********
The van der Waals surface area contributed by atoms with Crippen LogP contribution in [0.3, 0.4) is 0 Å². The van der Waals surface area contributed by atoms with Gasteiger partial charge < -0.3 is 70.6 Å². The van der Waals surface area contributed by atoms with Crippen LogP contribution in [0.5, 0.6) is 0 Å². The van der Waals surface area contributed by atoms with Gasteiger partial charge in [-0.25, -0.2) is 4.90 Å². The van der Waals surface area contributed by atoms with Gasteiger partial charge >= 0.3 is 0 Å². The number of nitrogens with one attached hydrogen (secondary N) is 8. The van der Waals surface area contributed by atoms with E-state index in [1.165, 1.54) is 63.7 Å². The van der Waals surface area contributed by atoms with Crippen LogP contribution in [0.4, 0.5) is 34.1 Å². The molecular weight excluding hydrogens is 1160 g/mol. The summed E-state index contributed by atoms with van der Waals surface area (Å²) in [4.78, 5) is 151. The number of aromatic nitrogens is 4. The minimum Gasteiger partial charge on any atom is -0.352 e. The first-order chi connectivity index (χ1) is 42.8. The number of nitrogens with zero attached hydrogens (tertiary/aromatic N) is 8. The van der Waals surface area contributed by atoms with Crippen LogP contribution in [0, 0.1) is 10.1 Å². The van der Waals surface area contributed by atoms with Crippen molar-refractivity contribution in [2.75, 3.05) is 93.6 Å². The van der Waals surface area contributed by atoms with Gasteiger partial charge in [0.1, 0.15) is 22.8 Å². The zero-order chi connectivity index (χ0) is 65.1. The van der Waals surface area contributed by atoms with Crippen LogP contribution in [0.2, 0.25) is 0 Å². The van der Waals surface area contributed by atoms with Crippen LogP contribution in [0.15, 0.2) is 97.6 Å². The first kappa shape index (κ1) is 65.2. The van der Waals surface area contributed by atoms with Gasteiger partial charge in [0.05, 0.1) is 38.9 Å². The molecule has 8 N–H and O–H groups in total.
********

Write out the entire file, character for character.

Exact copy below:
The van der Waals surface area contributed by atoms with Crippen LogP contribution in [0.3, 0.4) is 0 Å². The van der Waals surface area contributed by atoms with Gasteiger partial charge < -0.3 is 70.6 Å². The van der Waals surface area contributed by atoms with Crippen LogP contribution in [0.5, 0.6) is 0 Å². The van der Waals surface area contributed by atoms with Gasteiger partial charge in [-0.25, -0.2) is 4.90 Å². The van der Waals surface area contributed by atoms with Gasteiger partial charge >= 0.3 is 0 Å². The number of nitrogens with one attached hydrogen (secondary N) is 8. The van der Waals surface area contributed by atoms with E-state index in [1.165, 1.54) is 63.7 Å². The van der Waals surface area contributed by atoms with Crippen LogP contribution in [0.4, 0.5) is 34.1 Å². The molecular weight excluding hydrogens is 1160 g/mol. The summed E-state index contributed by atoms with van der Waals surface area (Å²) in [4.78, 5) is 151. The number of aromatic nitrogens is 4. The minimum Gasteiger partial charge on any atom is -0.352 e. The first-order chi connectivity index (χ1) is 42.8. The number of nitrogens with zero attached hydrogens (tertiary/aromatic N) is 8. The van der Waals surface area contributed by atoms with Crippen LogP contribution in [0, 0.1) is 10.1 Å². The van der Waals surface area contributed by atoms with Crippen molar-refractivity contribution in [2.75, 3.05) is 93.6 Å². The van der Waals surface area contributed by atoms with Gasteiger partial charge in [0.1, 0.15) is 22.8 Å². The zero-order chi connectivity index (χ0) is 65.1. The van der Waals surface area contributed by atoms with Crippen LogP contribution in [0.2, 0.25) is 0 Å². The van der Waals surface area contributed by atoms with Crippen LogP contribution in [0.15, 0.2) is 97.6 Å². The first kappa shape index (κ1) is 65.2. The van der Waals surface area contributed by atoms with Gasteiger partial charge in [0.05, 0.1) is 38.9 Å². The molecule has 8 N–H and O–H groups in total.